Malavikka Sridharan

Ashok Balaji Mani

Men should genuinely respect women. A man should feel in his bones that he wouldn’t have existed if it were not for the woman who ensured his survival as an infant.  That gratitude he has for a woman will have ripple effect on other women he comes across in his life time.  Yes sex is a wonderful experience but it can’t be fun if it’s one-sided. He must learn to know the difference between who is willing to give it to him and the many who say NO to him.  He should respect it as their decision to mate with him!

Ashok Balazi Mani

Archana Mohan

When a young man uses a crass word to describe a woman, call him out. When boys cat call, don’t enable them by saying ‘boys will be boys’ or something equally nonsensical. The offenders must be punished and made an example of, to deter others. The community must be collectively outraged so everyone knows how big a crime this is.

Archana Mohan

Kulpreet Yadav

Even though I’m against capital punishment at a fundamental level, I strongly feel the rapists of Kathua and Unnao cases need to be given the death sentence. Let the law treat these cases as the “rarest of the rare”. The capital punishment, without a doubt, will serve as a deterrent for all potential rapists.

Kulpreet Yadav

Kamlesh Acharya

According to me, raising the human consciousness is the only answer. Everything else is a workaround that only tackles the symptom and not the root cause.

Kamlesh Acharya

Gail Sinha

As parents and role models, we slam our gender beliefs onto our kids. Sexual exploitation is the politics of power. Who gives our boys that power or the belief that it’s okay to oppress girls? It’s you and me, in some form or measure. Strip away the patriarchal belief that one gender is better than the other and there would be more balance. At an individual level, attempt to destroy stereotypes we’ve been raised in, question our own patriarchal mindsets and take steps towards changing them, raise our voices when we are face-to-face with misogyny and keep the conversations going.

Gail Sinha

tuli banerjee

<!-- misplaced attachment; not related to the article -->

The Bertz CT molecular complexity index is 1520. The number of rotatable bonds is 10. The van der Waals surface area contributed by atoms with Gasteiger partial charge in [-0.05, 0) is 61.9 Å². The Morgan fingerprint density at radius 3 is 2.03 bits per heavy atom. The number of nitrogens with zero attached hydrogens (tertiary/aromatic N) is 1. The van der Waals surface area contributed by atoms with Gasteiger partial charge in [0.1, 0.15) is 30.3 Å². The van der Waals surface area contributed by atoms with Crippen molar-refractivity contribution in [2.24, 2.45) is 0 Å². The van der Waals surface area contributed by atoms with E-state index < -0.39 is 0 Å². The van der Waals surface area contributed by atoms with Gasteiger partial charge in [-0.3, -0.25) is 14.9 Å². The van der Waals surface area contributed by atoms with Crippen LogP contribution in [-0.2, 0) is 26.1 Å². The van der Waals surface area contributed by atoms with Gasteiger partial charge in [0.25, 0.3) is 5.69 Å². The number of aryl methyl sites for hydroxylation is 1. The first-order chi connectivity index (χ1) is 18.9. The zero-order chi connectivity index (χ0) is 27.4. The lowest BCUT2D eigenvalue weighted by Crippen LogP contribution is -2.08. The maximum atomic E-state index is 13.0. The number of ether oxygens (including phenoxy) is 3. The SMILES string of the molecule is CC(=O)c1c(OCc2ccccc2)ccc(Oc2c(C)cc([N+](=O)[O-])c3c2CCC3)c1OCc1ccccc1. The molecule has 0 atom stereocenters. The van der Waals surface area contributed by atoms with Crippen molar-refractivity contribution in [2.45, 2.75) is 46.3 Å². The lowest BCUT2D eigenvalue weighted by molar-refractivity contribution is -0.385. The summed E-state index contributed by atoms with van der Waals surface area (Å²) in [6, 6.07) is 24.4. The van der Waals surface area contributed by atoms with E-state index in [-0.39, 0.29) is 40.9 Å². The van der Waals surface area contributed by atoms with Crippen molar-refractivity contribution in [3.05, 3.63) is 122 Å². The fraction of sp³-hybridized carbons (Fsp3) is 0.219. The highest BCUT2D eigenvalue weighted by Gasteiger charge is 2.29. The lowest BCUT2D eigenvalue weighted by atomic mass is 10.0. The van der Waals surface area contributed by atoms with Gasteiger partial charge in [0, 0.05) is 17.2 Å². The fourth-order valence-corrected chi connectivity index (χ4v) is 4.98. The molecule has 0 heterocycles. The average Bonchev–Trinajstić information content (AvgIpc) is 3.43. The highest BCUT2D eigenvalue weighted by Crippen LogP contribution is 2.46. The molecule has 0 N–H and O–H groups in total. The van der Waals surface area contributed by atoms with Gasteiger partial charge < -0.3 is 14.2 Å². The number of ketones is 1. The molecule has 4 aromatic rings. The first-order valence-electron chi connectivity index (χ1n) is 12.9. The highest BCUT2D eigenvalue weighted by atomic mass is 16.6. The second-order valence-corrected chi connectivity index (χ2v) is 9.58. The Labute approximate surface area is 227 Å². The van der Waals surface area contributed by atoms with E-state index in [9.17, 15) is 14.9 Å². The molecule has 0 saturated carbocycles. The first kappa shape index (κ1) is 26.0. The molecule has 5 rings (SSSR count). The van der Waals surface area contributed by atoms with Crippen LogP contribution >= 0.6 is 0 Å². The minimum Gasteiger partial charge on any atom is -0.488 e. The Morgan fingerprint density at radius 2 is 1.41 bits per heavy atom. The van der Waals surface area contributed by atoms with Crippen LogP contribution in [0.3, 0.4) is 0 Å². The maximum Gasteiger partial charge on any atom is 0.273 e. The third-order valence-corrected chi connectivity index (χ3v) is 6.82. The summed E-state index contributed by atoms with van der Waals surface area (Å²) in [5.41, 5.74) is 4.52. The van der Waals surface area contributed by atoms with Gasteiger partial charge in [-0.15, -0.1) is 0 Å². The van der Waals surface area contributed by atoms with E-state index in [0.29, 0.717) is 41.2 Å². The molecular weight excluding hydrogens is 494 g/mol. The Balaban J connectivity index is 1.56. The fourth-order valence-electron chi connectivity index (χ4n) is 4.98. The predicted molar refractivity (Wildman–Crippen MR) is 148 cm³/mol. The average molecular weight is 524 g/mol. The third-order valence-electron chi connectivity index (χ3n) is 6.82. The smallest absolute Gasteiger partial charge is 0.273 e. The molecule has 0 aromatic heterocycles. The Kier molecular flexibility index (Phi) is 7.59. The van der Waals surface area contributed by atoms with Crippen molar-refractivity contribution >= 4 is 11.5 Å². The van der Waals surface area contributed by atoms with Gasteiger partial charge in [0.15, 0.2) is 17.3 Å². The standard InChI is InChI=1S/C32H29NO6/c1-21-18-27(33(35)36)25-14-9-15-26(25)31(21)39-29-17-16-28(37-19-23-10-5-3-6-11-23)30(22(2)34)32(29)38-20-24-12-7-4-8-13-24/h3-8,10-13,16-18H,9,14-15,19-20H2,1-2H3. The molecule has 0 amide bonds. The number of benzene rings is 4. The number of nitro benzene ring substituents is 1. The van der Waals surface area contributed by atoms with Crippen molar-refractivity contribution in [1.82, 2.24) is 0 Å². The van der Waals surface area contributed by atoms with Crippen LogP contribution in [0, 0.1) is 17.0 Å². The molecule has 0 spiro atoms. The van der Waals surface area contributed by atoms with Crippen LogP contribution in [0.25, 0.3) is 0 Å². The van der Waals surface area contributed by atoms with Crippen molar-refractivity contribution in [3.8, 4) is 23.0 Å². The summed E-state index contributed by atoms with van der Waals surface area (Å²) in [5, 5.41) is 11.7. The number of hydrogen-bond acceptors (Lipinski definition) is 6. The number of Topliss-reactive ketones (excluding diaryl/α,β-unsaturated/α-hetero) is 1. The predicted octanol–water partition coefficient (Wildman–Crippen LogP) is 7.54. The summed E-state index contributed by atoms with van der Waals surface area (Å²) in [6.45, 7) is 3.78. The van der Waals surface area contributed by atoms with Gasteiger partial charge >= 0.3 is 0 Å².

If we get a hint that a person at a party is at a risk of getting sexually exploited, the first thing that we must do is to talk directly to the prospect who might be in trouble. Go and ask straight questions like “Would you like me to stay with you?” Also, always remember that you too may enter the risk-zone by intervening. But remember, there is huge power in unity, so ask a couple of others (doesn’t matter even if they are strangers) to support you as you approach the person at risk.

Tuli Banerjee

Lola Kuttiammaa

  1. Better training for police to handle these cases, especially when dealing with the victims and their families 2. Make private hospitals attend to these cases as well. Presently, by default, all cases are directed to government hospitals for medical investigation and treatment of victims 3. Free up the fast track courts established for women’s cases which are now burdened with other cases too. 4. Ensure we don’t get pulled into religious wars over these crimes which take away focus from the crime itself. 5. Women to consolidate themselves as a vote bank. Women make up for 49% of the population and this is the power we have to either elect or throw a government which doesn’t make this burning, epidemic issue a priority in their manifestos. Don’t limit women safety and empowerment to free LPG, toilets and affordable housing which actually benefit the entire household and not just the woman.

Lola Kuttiamma